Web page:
Hey Taylor: I think I’m ready to chang— career paths after working as an assistant at a small firm for the last few years. How I’ll make money is a concern, but I’m just as worried about falling into another job that isn’t fulfilling. I guess my question is: how do I put enough time into finding a cool job without running out of money first? — Will
Hey Will: It’s sort of a catch 22, isn’t it? You can’t find the right job unless you really look for it, but you can’t make a living if you spend all your time looking for the right job.
There isn’t an easy answer to this question since so much depends on the career you’re hoping to start. One thing I would definitely recommend is that you do some intense budgeting to figure out how much you realistically need to earn each month in order to support yourself.
People frequently turn down jobs because they think the pay is too low, when in reality they’re just too accustomed to overspending. It’s important to remember that you want to change careers because you’d like to lead a more fulfilling life, and a high salary doesn’t always equate to personal fulfillment.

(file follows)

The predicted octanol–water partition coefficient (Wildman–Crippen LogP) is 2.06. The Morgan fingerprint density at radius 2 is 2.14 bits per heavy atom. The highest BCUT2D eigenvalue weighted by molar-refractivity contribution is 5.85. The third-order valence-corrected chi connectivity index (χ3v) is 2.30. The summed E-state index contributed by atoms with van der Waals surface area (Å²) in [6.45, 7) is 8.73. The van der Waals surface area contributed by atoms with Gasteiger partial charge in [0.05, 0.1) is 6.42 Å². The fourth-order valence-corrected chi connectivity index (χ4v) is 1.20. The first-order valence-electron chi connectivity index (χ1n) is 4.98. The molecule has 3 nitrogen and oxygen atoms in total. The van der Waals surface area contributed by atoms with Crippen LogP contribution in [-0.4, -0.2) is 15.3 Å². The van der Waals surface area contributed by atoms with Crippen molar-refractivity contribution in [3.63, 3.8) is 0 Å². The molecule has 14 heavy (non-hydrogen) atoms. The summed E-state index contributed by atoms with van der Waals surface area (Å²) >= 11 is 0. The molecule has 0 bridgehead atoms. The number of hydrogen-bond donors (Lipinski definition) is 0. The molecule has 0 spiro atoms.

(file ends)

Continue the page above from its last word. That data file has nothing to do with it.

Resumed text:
It might seem crazy, but I’ve seen a lot of people go back to school in their 20s, 30s and even 40s, and more often than not they’re glad they made the decision. Re-entering academia can seem like a step backward, but you should view it as an investment in your future. As long as you can afford tuition and can make the schedule work, it can really pay off down the road.
Now, let’s say going back to school isn’t an option and you aren’t entirely sure what career you want to pursue. If this is your scenario, don’t lose hope. Instead, get creative in how you approach this potential career change. Thanks to the internet, part-time work and schooling are available to almost everyone. Without leaving your current job, you can start to dabble in other areas of interest and see what you gravitate toward.
Gaining clarity as to what you really want is incredibly important for anyone considering a change in profession. If you act impulsively, you could end up leaving a good job for a situation that turns out to be much worse. Working a few hours a week in another field can help you identify what kind of change you’re really looking for.
Above all, keep in mind that finding a job is hard work. If you’re waiting for a fun gig with great pay to fall into your lap, you’ll probably be waiting all your life. However, if you spend your weekends and evenings putting in the effort to start a new career, you’ll have a lot more success. Keep at it and best of luck, Will.